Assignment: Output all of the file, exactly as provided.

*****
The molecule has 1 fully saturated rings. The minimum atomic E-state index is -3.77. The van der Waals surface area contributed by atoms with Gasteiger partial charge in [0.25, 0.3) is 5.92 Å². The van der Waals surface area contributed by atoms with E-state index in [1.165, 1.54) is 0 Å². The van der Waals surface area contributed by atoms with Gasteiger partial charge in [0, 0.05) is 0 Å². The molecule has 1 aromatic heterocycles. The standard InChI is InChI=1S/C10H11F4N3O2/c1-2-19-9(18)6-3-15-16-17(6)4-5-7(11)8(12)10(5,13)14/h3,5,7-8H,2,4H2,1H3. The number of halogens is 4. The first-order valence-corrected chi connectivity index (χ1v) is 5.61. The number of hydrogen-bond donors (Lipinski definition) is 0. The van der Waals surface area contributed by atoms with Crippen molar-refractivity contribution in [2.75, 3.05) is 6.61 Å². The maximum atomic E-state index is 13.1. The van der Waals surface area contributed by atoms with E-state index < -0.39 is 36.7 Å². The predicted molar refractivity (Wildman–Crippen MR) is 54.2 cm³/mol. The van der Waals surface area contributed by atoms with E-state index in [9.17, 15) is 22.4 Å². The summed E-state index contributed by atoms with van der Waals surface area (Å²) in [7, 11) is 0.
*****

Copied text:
The molecule has 1 fully saturated rings. The minimum atomic E-state index is -3.77. The van der Waals surface area contributed by atoms with Gasteiger partial charge in [0.25, 0.3) is 5.92 Å². The van der Waals surface area contributed by atoms with E-state index in [1.165, 1.54) is 0 Å². The van der Waals surface area contributed by atoms with Gasteiger partial charge in [0, 0.05) is 0 Å². The molecule has 1 aromatic heterocycles. The standard InChI is InChI=1S/C10H11F4N3O2/c1-2-19-9(18)6-3-15-16-17(6)4-5-7(11)8(12)10(5,13)14/h3,5,7-8H,2,4H2,1H3. The number of halogens is 4. The first-order valence-corrected chi connectivity index (χ1v) is 5.61. The number of hydrogen-bond donors (Lipinski definition) is 0. The van der Waals surface area contributed by atoms with Crippen molar-refractivity contribution in [2.75, 3.05) is 6.61 Å². The maximum atomic E-state index is 13.1. The van der Waals surface area contributed by atoms with E-state index < -0.39 is 36.7 Å². The predicted molar refractivity (Wildman–Crippen MR) is 54.2 cm³/mol. The van der Waals surface area contributed by atoms with E-state index in [9.17, 15) is 22.4 Å². The summed E-state index contributed by atoms with van der Waals surface area (Å²) in [7, 11) is 0.